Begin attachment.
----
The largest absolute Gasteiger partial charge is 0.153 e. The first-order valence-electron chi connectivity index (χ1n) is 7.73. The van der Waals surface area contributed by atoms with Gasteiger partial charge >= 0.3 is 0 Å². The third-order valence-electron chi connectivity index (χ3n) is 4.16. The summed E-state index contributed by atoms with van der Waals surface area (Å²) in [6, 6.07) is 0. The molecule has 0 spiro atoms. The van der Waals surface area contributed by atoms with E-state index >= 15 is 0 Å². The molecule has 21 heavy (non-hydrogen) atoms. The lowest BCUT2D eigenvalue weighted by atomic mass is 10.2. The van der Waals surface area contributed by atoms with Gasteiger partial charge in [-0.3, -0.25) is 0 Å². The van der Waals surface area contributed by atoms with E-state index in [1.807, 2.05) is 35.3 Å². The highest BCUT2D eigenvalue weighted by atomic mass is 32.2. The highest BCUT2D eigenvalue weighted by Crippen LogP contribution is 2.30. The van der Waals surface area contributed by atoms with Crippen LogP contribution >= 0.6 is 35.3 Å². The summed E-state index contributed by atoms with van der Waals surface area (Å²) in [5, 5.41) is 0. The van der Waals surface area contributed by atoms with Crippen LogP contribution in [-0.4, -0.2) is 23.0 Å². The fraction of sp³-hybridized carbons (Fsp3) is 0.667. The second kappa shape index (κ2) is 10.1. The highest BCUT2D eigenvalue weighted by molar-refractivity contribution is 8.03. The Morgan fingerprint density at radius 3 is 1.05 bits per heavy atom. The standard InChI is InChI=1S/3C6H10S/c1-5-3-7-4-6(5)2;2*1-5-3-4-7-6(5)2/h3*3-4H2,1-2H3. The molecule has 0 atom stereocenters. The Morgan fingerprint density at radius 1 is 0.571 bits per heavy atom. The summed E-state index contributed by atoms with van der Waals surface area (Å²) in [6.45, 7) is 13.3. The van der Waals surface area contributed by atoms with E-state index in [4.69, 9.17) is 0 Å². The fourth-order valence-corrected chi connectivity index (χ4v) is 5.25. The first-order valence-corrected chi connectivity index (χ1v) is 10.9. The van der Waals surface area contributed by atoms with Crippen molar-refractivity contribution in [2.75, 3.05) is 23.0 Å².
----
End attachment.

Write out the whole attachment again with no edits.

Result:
The largest absolute Gasteiger partial charge is 0.153 e. The first-order valence-electron chi connectivity index (χ1n) is 7.73. The van der Waals surface area contributed by atoms with Gasteiger partial charge >= 0.3 is 0 Å². The third-order valence-electron chi connectivity index (χ3n) is 4.16. The summed E-state index contributed by atoms with van der Waals surface area (Å²) in [6, 6.07) is 0. The molecule has 0 spiro atoms. The van der Waals surface area contributed by atoms with E-state index >= 15 is 0 Å². The molecule has 21 heavy (non-hydrogen) atoms. The lowest BCUT2D eigenvalue weighted by atomic mass is 10.2. The van der Waals surface area contributed by atoms with Gasteiger partial charge in [-0.3, -0.25) is 0 Å². The van der Waals surface area contributed by atoms with E-state index in [1.807, 2.05) is 35.3 Å². The highest BCUT2D eigenvalue weighted by atomic mass is 32.2. The highest BCUT2D eigenvalue weighted by Crippen LogP contribution is 2.30. The van der Waals surface area contributed by atoms with Crippen LogP contribution >= 0.6 is 35.3 Å². The summed E-state index contributed by atoms with van der Waals surface area (Å²) in [5, 5.41) is 0. The van der Waals surface area contributed by atoms with Crippen LogP contribution in [-0.4, -0.2) is 23.0 Å². The fraction of sp³-hybridized carbons (Fsp3) is 0.667. The second kappa shape index (κ2) is 10.1. The highest BCUT2D eigenvalue weighted by molar-refractivity contribution is 8.03. The Morgan fingerprint density at radius 3 is 1.05 bits per heavy atom. The standard InChI is InChI=1S/3C6H10S/c1-5-3-7-4-6(5)2;2*1-5-3-4-7-6(5)2/h3*3-4H2,1-2H3. The molecule has 0 atom stereocenters. The Morgan fingerprint density at radius 1 is 0.571 bits per heavy atom. The summed E-state index contributed by atoms with van der Waals surface area (Å²) in [6.45, 7) is 13.3. The van der Waals surface area contributed by atoms with E-state index in [4.69, 9.17) is 0 Å². The fourth-order valence-corrected chi connectivity index (χ4v) is 5.25. The first-order valence-corrected chi connectivity index (χ1v) is 10.9. The van der Waals surface area contributed by atoms with Crippen molar-refractivity contribution in [2.75, 3.05) is 23.0 Å².